A follow-up question to the question above could be – does superior branding / reputation equate to a better product?
We subconsciouly (or unconsciously) almost always associate the price level of a product (or service) with its value (quality). And we confuse great branding and awesome advertising gimmickry with accompanying QoS.
This article is prompted by a post on a popular forum extolling the virtues of a wonderful, Chinese-made mobile phonet (the Tecno t9).
Chinese phones, products and services (at least the ones offered to us here in Nigeria) are (regarded as being) sub-standard. It is my guess that they are inferior because there is nobody really specifying and enforcing standards for the products/services we are inundated with. It may also be linked to the general economic situation. You generally get what (or less than!) you pay for.
The impression in the our mind is that ‘Chinese products are poor-quality’. It may be erroneous to assume the veracity of this statement in all instances. Traditionally, Japanese automobiles have built up a branding of ‘quality automobiles’ over the years. You can not go wrong ‘buying Japanese’ – right? But with the recurrent and persistent problems of embarrassing automobiles churned out recently (and the need for numerous recalls), it would be wise not to assume that ‘any Japanese automobile would have stellar qualities’.
Related to that is the traditional thinking that ”Korean are cars are not reliable’. While that statement was so a few years past, it is not quite correct with the latest crop of vehicles from that country’s Automobile Industry.
Branding is frequently about ‘mind programming’. Often, it has no grounding in reality. Most humans patronize products/services based on intangibles like emotion, reputation, branding, need-to-belog, rather than crtical analyses and cold logic.
You want to buy a tube of toothpaste. You jump to the conclusion that a ‘Macleans’ should be better for your orthodontics – than a lesser-known, more-recent brand. You may be totally wrong. Your judgement should be based on facts, niot impression, hearsay or mere perception. Not based on your being ‘used-to-it’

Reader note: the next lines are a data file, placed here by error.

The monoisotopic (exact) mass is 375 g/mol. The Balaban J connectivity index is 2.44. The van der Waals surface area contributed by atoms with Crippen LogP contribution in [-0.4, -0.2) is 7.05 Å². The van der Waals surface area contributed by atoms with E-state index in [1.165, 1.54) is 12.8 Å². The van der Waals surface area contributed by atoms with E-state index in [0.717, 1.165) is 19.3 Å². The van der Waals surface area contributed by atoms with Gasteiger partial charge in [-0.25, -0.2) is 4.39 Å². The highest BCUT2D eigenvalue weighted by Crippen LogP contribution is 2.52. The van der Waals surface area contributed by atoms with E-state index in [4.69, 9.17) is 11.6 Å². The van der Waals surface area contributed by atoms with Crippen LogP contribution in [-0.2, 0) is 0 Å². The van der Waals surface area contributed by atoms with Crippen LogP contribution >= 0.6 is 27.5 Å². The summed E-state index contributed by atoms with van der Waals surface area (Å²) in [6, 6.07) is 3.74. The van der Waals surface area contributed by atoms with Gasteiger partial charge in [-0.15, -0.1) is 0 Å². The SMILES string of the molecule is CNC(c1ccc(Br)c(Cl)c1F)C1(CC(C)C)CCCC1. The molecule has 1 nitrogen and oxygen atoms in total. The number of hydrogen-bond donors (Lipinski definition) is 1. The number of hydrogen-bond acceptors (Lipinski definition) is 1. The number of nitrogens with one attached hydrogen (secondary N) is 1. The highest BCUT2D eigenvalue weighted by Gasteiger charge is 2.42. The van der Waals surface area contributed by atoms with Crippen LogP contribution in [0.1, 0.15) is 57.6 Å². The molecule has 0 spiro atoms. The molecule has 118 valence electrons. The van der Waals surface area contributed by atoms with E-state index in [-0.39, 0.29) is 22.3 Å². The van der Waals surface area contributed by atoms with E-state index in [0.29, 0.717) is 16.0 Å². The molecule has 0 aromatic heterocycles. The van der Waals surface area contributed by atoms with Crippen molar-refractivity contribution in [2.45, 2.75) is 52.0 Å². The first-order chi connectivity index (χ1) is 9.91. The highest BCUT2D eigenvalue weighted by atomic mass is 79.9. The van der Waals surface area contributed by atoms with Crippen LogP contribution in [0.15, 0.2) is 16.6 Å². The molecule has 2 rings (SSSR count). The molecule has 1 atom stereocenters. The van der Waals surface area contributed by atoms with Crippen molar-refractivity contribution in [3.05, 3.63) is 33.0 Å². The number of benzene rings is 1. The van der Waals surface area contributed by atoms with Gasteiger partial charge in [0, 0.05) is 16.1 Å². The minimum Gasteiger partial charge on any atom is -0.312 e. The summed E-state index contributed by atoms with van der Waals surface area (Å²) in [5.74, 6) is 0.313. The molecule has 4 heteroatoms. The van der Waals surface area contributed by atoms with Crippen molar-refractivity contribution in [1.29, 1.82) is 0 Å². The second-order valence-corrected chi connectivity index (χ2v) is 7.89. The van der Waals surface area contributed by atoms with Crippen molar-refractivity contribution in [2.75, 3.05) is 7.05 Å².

Perhaps you have been drinking ‘Milo’ or ‘Bournvita’ for many years?.
You are accustomed to that. And you believe it is better that a ‘Richocco’ or other lesser-known brands. The question is – have you taken your time to actually read the pack, and find out which is more nutritious, and gives better value for money?
I have been using the ‘StarTimes’ cable service for a while now. I also have ‘DSTV’. I have carefully looked at the value for money, and have been able to conclude that ‘StarTimes’ give me better value for money spent (all factors considered). The point of this personal illustration is to point out the danger in not analyzing certain (financial) decisions viz-a-viz the service enjoyed (and needed). If you leave your house early in the morning and come back late Monday-Friday, can you justify maintaining a cable service that provides hundreds of Channels that are NEVER watched? And you keep paying N10,300/month because ‘you wanna belong’ or ‘you can afford it’?
Do you spend money on over-hyped products? Do you act like a Lemming, and merely follow the crowd? The majority can be wrong, and you can actually fool most of the people most of the time. It is all about positioning and branding – fuelled by subliminal and smart advertising!.
Next time you want to shell out your hard earned money, pause and think. Am I truly getting the best for the money I am about to spend?
Is that Toyota REALLY better (all things factored-in) than that Hyundai by that margin of hundreds-of-thousands-of-Naira?
The best-known is not always the best. And the premium-priced may just be working on your psyche to looses up ‘yo wallit’. And being around longer does not NECESSARILY confer better service provision. Lots of ‘new-kids-on-the-block’ embrace & extend’
The bottom-line? Have the FACTS, and do not just assume that reputation / branding is enough guidance in deciding on which product to flow with.